The explosive rise of a large cutthroat trout to a dry fly: In itself, this is enough to draw anglers from all over the world. But couple that with a stunning canyon, unbroken vistas and abundant wildlife and you have created a fishing trip to paradise.
It's what anglers find on the South Fork of the Snake River.
And the best part of all?
It's going to stay that way.
The Nature Conservancy and its partners have worked together to protect almost the entire main South Fork Canyon from development. Conservation easements are voluntary legal agreements in which development rights are sold or donated to the Conservancy in perpetuity while the landowner retains ownership and can continue traditional uses of the land like farming and ranching.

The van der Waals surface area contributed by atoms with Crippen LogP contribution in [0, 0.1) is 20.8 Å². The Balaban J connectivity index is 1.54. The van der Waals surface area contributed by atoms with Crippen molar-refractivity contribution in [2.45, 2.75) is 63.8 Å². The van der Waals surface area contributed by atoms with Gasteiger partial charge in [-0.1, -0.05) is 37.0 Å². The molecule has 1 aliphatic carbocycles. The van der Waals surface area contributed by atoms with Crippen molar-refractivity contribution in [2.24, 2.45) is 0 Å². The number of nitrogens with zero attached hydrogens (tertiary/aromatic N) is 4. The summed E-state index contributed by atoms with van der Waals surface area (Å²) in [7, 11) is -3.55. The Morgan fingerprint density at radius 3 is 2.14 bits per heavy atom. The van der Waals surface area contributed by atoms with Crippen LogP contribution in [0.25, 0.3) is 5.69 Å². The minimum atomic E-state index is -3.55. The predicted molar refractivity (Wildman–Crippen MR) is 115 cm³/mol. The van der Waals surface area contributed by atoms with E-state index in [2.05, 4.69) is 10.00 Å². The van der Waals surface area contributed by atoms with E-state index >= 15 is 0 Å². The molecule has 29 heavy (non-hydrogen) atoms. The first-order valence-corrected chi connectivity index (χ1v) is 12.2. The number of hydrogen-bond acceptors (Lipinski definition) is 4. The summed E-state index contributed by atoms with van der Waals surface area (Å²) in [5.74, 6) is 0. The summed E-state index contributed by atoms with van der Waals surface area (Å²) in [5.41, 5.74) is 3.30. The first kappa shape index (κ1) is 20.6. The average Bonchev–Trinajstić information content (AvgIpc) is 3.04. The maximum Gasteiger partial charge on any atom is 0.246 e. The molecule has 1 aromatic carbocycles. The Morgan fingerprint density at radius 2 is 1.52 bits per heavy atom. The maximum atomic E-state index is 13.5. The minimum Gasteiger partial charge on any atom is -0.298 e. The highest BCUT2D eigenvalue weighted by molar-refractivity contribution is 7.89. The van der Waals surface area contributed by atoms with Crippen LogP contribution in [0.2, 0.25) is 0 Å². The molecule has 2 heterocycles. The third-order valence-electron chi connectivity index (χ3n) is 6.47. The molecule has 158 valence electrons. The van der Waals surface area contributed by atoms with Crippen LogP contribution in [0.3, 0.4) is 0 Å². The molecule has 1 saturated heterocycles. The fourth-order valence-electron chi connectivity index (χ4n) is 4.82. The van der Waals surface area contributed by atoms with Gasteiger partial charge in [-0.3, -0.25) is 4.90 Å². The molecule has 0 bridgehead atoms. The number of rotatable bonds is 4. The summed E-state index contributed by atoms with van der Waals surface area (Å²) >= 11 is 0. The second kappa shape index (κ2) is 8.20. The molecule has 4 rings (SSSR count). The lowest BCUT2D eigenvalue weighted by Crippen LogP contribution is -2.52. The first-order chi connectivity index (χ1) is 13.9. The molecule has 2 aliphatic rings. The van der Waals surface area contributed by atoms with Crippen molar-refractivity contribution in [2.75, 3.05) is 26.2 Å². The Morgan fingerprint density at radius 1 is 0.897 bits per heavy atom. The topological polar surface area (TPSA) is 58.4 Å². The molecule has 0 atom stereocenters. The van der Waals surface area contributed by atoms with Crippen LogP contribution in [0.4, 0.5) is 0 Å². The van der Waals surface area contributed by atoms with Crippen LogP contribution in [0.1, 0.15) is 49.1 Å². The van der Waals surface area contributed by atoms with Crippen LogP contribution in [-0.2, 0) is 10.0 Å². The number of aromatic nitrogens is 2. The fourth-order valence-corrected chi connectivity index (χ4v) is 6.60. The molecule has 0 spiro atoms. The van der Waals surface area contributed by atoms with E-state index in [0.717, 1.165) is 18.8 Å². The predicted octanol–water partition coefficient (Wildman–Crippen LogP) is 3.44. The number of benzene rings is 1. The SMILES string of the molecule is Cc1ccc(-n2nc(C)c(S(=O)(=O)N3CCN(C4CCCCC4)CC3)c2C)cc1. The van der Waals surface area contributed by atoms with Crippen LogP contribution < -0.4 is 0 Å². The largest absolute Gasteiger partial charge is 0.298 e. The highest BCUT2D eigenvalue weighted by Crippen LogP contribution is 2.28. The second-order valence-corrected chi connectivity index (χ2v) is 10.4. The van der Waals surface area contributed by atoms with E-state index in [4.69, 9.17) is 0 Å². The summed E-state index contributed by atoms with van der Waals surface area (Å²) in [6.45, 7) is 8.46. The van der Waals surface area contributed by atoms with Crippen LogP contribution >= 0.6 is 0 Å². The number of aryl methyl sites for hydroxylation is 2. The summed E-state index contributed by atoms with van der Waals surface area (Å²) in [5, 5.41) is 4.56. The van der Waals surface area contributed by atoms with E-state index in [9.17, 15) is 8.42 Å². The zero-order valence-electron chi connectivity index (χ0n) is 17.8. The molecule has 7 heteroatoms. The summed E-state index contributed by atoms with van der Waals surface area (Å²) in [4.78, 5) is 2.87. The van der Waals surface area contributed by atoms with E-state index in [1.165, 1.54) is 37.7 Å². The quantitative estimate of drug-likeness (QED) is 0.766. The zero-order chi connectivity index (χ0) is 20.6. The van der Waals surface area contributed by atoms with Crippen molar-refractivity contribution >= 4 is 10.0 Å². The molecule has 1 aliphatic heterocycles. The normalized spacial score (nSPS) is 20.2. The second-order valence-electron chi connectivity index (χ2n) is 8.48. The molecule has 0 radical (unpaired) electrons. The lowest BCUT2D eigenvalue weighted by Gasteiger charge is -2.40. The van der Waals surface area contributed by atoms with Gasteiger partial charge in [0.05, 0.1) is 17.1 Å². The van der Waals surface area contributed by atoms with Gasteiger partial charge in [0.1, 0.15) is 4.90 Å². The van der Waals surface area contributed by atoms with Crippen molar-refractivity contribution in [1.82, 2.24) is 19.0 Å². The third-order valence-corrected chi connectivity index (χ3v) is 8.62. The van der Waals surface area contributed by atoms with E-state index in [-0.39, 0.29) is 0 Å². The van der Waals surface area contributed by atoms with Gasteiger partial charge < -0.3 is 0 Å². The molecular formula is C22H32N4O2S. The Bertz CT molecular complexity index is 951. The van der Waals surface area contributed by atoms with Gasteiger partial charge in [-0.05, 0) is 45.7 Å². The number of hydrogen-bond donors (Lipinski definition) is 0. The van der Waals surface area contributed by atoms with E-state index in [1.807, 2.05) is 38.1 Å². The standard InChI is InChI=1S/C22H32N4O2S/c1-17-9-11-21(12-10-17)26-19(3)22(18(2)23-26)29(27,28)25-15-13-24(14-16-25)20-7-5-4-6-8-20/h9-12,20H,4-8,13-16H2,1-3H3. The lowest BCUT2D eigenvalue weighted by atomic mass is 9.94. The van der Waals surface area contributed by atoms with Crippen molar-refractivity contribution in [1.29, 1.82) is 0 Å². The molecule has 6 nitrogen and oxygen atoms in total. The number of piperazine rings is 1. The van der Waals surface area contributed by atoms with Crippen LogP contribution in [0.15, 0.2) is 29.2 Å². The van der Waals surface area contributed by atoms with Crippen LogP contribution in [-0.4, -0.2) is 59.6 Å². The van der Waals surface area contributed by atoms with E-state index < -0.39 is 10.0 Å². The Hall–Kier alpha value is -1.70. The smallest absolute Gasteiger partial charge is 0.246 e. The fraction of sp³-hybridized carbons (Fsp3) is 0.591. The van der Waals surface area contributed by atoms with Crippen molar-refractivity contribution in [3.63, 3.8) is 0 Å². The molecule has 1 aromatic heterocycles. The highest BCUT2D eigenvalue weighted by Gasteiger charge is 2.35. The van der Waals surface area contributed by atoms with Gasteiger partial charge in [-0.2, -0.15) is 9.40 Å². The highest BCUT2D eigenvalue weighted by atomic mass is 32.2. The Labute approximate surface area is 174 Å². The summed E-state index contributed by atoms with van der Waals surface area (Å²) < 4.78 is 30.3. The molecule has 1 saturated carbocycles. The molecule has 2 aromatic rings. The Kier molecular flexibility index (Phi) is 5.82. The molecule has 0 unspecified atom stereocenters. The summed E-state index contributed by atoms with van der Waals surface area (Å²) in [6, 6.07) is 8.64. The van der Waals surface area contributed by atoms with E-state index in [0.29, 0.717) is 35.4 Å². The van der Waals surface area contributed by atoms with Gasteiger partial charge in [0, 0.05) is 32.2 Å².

The Conservancy has protected 3062 acres here, part of a 13,200-acre protection effort completed by the Teton Regional Land Trust (TRLT), Conservation Fund, Bureau of Land Management, U.S. Forest Service and Idaho Department of Fish and Game.
In 2004, Allen May of the Conservancy along with Mike Whitfield of TRLT and Mark Elsbree of the Conservation Fund were awarded the BLM's "Conservationists of the Year" Award for the South Fork Project.
The Nature Conservancy also owns a preserve in the South Fork, open to the public.
Birdwatching, fishing, wildlife viewing
Facilities: This is not a staffed preserve. No facilities are available for visitors.
For more info call: (208) 522-4350.